Selwyn Baptiste

From Wikipedia, the free encyclopedia
Jump to: navigation, search

Selwyn Baptiste (10 July 1936 – 5 January 2012)[1] was a pioneer of the introduction of the steel drum into Britain, forming the country's second steel band in 1967,[2] and early organizer of London's Notting Hill Carnival.[3] An educator as well as a pannist, a percussionist and drummer, he is credited with bringing about the teaching of steelpan playing throughout the UK.[4]

Biography[edit]

Selwyn Baptiste was born in La Romaine, near San Fernando in the south of Trinidad.

He moved to Britain at the age of 24, in 1960, having that year won the title of "Best Pan Soloist" at the Trinidad Carnival. With the Caribbean Trio steelband in the 1960s, he played in Switzerland, US bases in Germany, and NATO bases in France and Hollandthe Natherlands.[5] A gifted musician, he started a course studying music at Dartington College of Arts but, according to cultural activist Ra Hendricks, he "became disenchanted with the set-up in the educational institution and found his way to Ladbroke Grove".[6]

Baptiste soon became involved in community educational work in the area, and began teaching children to play the steel pan at the Wornington Road adventure playground (now the Venture Centre) off Golborne Road in North Kensington, joining forces with community worker Rhaune Laslett.[7] By 1970, "the Notting Hill Carnival consisted of 2 music bands, the Russell Henderson Combo and Selwyn Baptiste’s Notting Hill Adventure Playground Steelband and 500 dancing spectators."[8]

In the 1970s Baptiste was instrumental in bringing about the close association of the Tabernacle with Carnival. As noted in one tribute to him: "Those who recall the Sundays in the Tabernacle during the run-up to the Bank Holiday weekend in the mid- to late-70s - with Metronomes and Ebony Steelbands, DJs Shadow, Lord Sam and the young Freddie - will remember that it was a nondescript community hall. He gave it Carnival purpose."[9] In 2011, the Tabernacle honoured Baptiste with a lifetime achievement award.[10]

Baptiste founded the Carnival Development Committee in 1975, chairing it until 1979.[10] In the words of Alex Pascall, a former chair of the Carnival and Arts Committee: "Baptiste put his heart and soul into educating young people about Caribbean culture using the steel band. He was a deeply cultural person and was very concerned about the welfare of young people."[10]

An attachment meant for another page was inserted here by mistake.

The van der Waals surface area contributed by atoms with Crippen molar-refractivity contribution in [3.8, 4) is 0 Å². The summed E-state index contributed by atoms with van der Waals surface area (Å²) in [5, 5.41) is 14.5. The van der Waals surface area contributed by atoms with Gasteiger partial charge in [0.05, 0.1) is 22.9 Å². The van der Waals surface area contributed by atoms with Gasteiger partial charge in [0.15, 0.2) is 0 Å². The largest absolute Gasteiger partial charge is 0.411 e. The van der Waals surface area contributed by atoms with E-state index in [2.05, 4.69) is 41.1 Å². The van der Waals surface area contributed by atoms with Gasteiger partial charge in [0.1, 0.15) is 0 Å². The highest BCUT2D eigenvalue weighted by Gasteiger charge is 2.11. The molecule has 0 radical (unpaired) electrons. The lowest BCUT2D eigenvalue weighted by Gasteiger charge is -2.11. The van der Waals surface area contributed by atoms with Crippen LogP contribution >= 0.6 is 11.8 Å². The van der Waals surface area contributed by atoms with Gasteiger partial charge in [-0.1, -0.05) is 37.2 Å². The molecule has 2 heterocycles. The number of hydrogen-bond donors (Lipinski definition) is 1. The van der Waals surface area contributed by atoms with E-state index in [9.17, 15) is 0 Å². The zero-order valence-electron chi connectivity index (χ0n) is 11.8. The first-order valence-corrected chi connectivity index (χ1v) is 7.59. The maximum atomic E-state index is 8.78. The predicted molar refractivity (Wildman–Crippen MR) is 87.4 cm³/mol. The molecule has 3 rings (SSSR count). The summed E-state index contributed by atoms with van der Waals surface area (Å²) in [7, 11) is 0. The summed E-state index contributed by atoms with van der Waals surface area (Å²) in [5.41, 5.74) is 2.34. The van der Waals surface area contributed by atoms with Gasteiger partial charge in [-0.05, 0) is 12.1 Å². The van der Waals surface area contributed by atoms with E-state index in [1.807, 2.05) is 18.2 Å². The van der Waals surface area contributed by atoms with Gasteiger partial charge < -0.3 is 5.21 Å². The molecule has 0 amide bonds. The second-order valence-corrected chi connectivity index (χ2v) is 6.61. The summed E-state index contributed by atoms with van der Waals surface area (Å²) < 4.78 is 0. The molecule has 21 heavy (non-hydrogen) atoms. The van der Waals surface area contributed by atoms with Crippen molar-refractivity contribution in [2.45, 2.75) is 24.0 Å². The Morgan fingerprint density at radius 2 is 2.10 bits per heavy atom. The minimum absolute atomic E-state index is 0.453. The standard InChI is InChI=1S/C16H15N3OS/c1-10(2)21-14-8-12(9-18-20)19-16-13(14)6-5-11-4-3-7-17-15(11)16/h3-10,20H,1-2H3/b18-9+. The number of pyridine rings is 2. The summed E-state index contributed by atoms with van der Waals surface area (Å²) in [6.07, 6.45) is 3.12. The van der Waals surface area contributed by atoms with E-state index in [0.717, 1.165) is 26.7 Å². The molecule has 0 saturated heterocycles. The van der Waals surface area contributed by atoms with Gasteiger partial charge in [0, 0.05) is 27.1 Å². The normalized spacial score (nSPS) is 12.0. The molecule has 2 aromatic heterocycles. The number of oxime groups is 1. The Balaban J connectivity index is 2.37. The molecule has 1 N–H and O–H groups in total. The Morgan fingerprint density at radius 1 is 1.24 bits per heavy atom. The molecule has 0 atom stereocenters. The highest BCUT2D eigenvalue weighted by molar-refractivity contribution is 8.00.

In a 1977 television documentary, Baptiste was quoted as saying:

"Carnival is not a political event. Carnival is a cultural event. It is something which supersedes political ideologies. Carnival is something that's big enough to accommodate all forms of thought, all sorts of themes. Politics is part of it, but it is not an exclusively political event."[11]

A 2014 BBC iPlayer film by his son, journalist and programme-maker Wyn Baptiste,[12] entitled Who Started It?, explored the origins of the Notting Hill Carnival.[13][14]

References[edit]

  1. ^ "Tributes to carnival organiser". Westminster Chronicle. 9 January 2012. Retrieved 11 January 2012. 
  2. ^ Cohen, Abner (1993). Masquerade politics: explorations in the structure of urban cultural movements. University of California Press. p. 29. ISBN 978-0-520-07838-3. 
  3. ^ James, Winston; Clive Harris (1993). Inside Babylon: The Caribbean Diaspora in Britain. London: Verso. pp. 225–227. ISBN 978-0-86091-471-6. 
  4. ^ Pavlova, "Tribute to Selwyn Baptiste 1936 – 2012", Notting Hill Post (originally "Pavlova Diaries"), 27 January 2012.
  5. ^ Andrew Martin, Ray Funk, "Cyril Khamai, global pan pioneer", Trinidad and Tobago Guardian, 6 February 2013.
  6. ^ "Journey ~ Selwyn Baptiste". TTHC London Post. 7 January 2012. 
  7. ^ "Portobello Carnival Film Festival 2008". 23 May 2008. 
  8. ^ Michael La Rose, "40 Years of the Notting Hill Carnival: An Assessment of the History and the Future" (PDF). , July 2004. Submitted to Joseph Charles Media, publishers of Soca News, for August 2004 Notting Hill Carnival edition of Carnival Groove.
  9. ^ "Selwyn Baptiste (10.07.1936-05.01.2012)!", Southward, CaribbeanCricket.com, 07/01/12.
  10. ^ a b c Elizabeth Pears, "Fond Farewell To Trio Who Helped Shape Black Britain". The Voice Online. 24 January 2012. Retrieved 27 January 2012. 
  11. ^ Episode of The London Programme broadcast on 31 July 1977, as quoted in Sudeep Dasgupta and Esther Peeren (eds), Constellations of the Transnational: Modernity, Culture, Critique, Amsterdam-New York: Editions Rodopi B.V., 2007; p. 76.
  12. ^ Wyn Baptiste page, The Talent Manager.
  13. ^ "BBC iPlayer celebrates Notting Hill Carnival", BBC Media Centre, 18 August 2014.
  14. ^ "Who Started It?",Notting Hill Carnival, BBC.

External links[edit]